Wenger’s Offside VAR Changes get UEFA Support as PL Forced to Comply

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The Premier League will review how they use VAR for next season and the offside rule will be changed to give the advantage to the striker – something it was already supposed to be doing.

Arsene Wenger suggested changing the offside rule so that if part of a player that could score a goal was in line with the last defender then he would be ruled onside rather than off. We’re looking for clear daylight here.

The offside rule, as it stands, is supposed to give the benefit of the doubt to the forward, but it has never been applied this way for as long as I’ve been watching football. So, although the Sunday Telegraph declared this a ‘radical overhaul’ of the offside rule, it isn’t really.

Speaking at the IFAB meeting in Belfast on Saturday, FIFA president (and the only person above Wenger), Gianni Infantino pointed out that the Premier League is “the only one where this issue seems a problem.”

IFAB have admitted that the current application of the offside rule using VAR has ended ‘the previous principle of giving attackers the benefit of the doubt’ but the reality is this has rarely ever been the case. Pre-VAR, if there was doubt, the benefit went to the defender.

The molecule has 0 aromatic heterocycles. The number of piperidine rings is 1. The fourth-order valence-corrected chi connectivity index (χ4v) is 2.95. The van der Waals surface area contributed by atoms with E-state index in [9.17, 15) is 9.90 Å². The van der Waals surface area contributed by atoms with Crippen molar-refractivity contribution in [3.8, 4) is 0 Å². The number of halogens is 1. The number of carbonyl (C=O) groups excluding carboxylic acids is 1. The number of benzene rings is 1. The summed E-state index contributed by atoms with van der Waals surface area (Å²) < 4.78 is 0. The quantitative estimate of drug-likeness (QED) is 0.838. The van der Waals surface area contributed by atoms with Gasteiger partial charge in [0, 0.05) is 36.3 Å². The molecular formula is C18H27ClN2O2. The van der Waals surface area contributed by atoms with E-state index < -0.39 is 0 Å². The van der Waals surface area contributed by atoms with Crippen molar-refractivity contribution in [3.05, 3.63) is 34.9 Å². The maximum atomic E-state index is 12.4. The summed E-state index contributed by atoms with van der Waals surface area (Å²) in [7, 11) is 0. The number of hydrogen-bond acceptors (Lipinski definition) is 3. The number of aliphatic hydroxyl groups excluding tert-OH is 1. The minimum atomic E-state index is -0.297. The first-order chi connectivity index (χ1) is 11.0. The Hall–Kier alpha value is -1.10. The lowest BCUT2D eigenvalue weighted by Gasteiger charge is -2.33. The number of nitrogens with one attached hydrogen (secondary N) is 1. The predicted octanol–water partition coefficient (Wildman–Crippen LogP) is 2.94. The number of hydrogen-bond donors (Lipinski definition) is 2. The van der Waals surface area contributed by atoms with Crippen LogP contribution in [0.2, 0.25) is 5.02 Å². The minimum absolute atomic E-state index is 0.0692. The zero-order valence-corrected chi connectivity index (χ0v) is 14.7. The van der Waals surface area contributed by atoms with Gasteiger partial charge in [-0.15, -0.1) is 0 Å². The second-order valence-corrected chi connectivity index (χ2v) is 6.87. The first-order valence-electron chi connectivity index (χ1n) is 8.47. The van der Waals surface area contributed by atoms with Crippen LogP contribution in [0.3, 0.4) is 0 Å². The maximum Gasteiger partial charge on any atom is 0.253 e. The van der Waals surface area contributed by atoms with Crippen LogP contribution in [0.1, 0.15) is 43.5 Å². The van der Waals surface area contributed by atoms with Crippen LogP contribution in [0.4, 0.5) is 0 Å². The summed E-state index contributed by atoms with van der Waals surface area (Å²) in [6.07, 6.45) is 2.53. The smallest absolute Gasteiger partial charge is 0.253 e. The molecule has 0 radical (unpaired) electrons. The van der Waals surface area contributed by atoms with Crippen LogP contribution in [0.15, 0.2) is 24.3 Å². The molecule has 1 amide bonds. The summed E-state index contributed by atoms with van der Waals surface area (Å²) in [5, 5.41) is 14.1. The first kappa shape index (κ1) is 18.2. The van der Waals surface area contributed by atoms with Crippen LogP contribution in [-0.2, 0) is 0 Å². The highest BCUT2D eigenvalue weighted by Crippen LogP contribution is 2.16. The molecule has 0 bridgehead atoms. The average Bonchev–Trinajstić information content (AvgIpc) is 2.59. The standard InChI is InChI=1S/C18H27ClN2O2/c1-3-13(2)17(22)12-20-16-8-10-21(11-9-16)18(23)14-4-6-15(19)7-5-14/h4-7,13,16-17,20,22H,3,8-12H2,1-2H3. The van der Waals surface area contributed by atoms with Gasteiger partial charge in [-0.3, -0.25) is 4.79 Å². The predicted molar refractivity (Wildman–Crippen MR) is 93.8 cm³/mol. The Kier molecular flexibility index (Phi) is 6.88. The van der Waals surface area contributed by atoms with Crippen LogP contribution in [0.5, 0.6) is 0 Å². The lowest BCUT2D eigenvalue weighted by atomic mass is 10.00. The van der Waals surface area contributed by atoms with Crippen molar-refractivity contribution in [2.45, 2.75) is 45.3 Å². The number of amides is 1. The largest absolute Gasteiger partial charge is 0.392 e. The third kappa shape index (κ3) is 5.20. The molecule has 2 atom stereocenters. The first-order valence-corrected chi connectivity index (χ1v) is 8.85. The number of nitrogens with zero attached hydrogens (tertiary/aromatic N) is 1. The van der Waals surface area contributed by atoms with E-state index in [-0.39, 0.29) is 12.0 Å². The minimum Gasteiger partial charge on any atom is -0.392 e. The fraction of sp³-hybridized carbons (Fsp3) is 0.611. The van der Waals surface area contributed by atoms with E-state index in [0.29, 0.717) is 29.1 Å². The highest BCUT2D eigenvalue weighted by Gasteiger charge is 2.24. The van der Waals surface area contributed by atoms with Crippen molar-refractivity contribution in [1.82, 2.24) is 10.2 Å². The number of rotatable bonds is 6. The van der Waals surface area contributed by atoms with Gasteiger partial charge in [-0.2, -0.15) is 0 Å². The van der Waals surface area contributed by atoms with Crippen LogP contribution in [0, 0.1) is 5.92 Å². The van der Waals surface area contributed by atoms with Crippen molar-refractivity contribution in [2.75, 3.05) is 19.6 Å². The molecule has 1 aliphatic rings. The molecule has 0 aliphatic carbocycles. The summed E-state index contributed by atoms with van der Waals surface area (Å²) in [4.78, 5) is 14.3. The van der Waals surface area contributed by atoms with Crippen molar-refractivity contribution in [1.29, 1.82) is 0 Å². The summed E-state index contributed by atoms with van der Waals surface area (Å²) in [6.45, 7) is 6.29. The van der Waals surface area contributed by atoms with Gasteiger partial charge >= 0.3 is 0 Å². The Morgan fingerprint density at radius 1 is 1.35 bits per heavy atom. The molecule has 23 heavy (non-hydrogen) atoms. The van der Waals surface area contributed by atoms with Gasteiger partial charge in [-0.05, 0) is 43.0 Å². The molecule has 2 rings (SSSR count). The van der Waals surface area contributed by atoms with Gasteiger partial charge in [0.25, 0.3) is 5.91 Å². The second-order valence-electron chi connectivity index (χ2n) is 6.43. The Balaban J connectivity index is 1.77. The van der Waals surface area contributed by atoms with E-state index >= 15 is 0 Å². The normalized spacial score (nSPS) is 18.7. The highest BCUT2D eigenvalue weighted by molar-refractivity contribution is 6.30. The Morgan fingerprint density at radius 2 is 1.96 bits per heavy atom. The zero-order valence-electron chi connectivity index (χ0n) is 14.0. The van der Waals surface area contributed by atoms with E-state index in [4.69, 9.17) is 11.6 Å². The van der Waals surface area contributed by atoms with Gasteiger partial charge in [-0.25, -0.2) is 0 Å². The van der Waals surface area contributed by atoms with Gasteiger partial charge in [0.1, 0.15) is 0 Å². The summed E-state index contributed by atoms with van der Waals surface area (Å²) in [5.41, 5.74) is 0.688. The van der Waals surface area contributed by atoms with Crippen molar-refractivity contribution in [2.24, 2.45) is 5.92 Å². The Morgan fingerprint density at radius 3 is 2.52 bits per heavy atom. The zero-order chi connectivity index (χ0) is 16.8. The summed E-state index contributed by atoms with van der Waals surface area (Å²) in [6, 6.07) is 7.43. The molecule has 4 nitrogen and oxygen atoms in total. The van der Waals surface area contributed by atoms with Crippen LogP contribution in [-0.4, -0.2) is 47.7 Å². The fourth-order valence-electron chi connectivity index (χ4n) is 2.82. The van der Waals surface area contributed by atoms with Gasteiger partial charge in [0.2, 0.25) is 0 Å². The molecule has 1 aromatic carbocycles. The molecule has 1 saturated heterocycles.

We all know this.

“Assistant referees were always told to give the benefit of the doubt to the attacking team – what VAR has done is take that doubt away,” David Elleray, the IFAB technical director, said. “So, is it appropriate for us to say, ‘We can change the law to restore more benefit to attacking football’? I don’t think we envisaged this would happen.

“Technology, including VAR, has moved it more in favour of the defender than the attacker and football is telling us that was wrong.”

“Now we have many leagues and competitions [with VAR] we think this is the moment to have less flexibility and maybe make the positive experience of many a sort of guideline for everybody,” Pierluigi Collina, the chair of FIFA’s referee committee, said. In other words, stop letting the Premier League and PGMOL decide by themselves because they are clearly clowns.

“Certainly in the future there will be less possibility for a single competition organiser or association to do differently from others.

“You should expect there will be some changes next year. The vast majority of competitions believe that the vast majority of subjective decisions should have an on-field review.”

Elleray added: “The English situation is different from a lot of the rest of the world and I would be astonished if it remained as it is next season. I think it’s very difficult for any significant change to be made during the season.”

Last weekend, Oliver Holt called Arsene Wenger’s ideas ‘crazy’.

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